Thursday 21 March 2019

5 Mistakes In The First Ten Pages Of Your Sitcom Script: Mistake 5

There's a cooking term I've always enjoyed the sound of. It's the phrase 'A rolling boiling'. You'd probably have something on a rolling boil if you're making some kind of sauce, or reducing a stock.

Pic by Devon Rockola via Pexel
Quite often I read scripts that feel like a rolling boil. But this isn't usually a good thing. Maybe lots of things are about the script are good. It might feel like an original situation with good characters that have comic perspectives and they say jokes. And each scene contains events.

But you get to page 10 and you don't get a sense that anything is actually building.

By the time you get to page 20, you're still enjoying the script and jokes, but it doesn't look like it's going to boil over into calamity or chaos any time soon.

Then you hit page thirty and it all wraps up. Or at least, someone turns off the heat. Or, worse, the heat was turned off on Page 20 and the whole thing is starting to cool down.

I think I've pushed that rolling boil metaphor as far as it can go. Sorry about that.

A sitcom needs to be a series of dramatic and emotional peaks and troughs. But even that's not enough. They need to lead from one scene to the next. From one beat to the next beat. We don't want scenes ending with equilibrium being restored. You want to do that over the course of your script, but each scene needs to fit into that overall structure.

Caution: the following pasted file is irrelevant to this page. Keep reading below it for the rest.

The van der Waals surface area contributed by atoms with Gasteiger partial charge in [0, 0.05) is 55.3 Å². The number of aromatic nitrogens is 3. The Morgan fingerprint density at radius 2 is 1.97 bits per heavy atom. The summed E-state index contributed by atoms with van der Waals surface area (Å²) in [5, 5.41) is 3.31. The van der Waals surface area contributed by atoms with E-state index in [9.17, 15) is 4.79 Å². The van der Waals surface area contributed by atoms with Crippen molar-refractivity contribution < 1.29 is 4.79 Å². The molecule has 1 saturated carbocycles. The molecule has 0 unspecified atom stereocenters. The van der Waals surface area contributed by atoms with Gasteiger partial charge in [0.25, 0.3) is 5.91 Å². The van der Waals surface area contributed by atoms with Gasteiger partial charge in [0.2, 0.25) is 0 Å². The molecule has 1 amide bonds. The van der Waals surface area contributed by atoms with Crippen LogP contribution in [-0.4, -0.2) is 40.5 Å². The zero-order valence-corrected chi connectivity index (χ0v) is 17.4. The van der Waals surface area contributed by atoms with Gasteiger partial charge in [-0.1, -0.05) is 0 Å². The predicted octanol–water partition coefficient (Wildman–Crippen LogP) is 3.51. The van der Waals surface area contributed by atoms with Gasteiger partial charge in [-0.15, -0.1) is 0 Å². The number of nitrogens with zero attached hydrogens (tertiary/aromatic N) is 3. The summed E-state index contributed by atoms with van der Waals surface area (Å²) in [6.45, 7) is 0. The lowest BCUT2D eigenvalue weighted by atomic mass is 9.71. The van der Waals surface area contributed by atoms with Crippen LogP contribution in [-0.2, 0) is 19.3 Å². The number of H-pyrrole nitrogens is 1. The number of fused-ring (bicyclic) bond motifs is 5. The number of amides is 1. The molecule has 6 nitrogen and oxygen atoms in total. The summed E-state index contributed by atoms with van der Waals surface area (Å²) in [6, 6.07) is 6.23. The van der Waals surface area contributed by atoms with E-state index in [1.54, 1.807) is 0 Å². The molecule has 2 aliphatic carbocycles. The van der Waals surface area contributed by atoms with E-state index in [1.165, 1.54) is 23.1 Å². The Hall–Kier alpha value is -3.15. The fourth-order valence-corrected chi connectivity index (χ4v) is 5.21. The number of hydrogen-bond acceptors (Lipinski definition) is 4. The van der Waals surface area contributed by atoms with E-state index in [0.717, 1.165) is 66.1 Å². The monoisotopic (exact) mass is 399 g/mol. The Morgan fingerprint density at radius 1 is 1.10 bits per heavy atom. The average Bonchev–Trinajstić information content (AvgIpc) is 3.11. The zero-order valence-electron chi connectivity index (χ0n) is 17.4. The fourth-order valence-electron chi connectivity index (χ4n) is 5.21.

Imagine our opening scene in which our hero is trying to fix her car. If, by the end of that first scene, the car is fixed, and she drives off, there's no real drama or story there. It might be a lovely well-written scene with jokes and character, but it's the beginning of a story. It's not a vignette. Or shouldn't be. If she is able to fix the car for now, so that it runs, and but knows she needs it looked at - ideally by her dad, but she can't bear to ask him because he'll want something in return - now we have a story.

Mistake 5: You’re writing a series of vignettes, not a sitcom.

So, have you written a sitcom script? Or is it a series of sketches, or scenes? It needs to be more than the sum total of the parts. Each scene should end with a clear action point for the characters, an altered quest or a new hurdle to overcome. The rolling boil won't give you enough heat. There needs to be slightly too much heat, so the whole pot will boil over, and then we'll really see what our characters are made of, and it should be very funny.


Have you written a sitcom script? Would you like me to have a look and give you some notes? That can be arranged.

Or you might want to think about getting my book, Writing That Sitcom, which is available for the Kindle/Kindle App via Amazon here.

Alternatively, it's available as a bog-standard PDF here.

People seem to like the book, found it useful and have been kind enough to say so:

"A MUST Read for Aspiring Comedy Writers. This book gave me the feedback I needed and the tools to change and greatly improve my script." Dr. Rw Fallon

And listen to the Sitcom Geeks podcast here.

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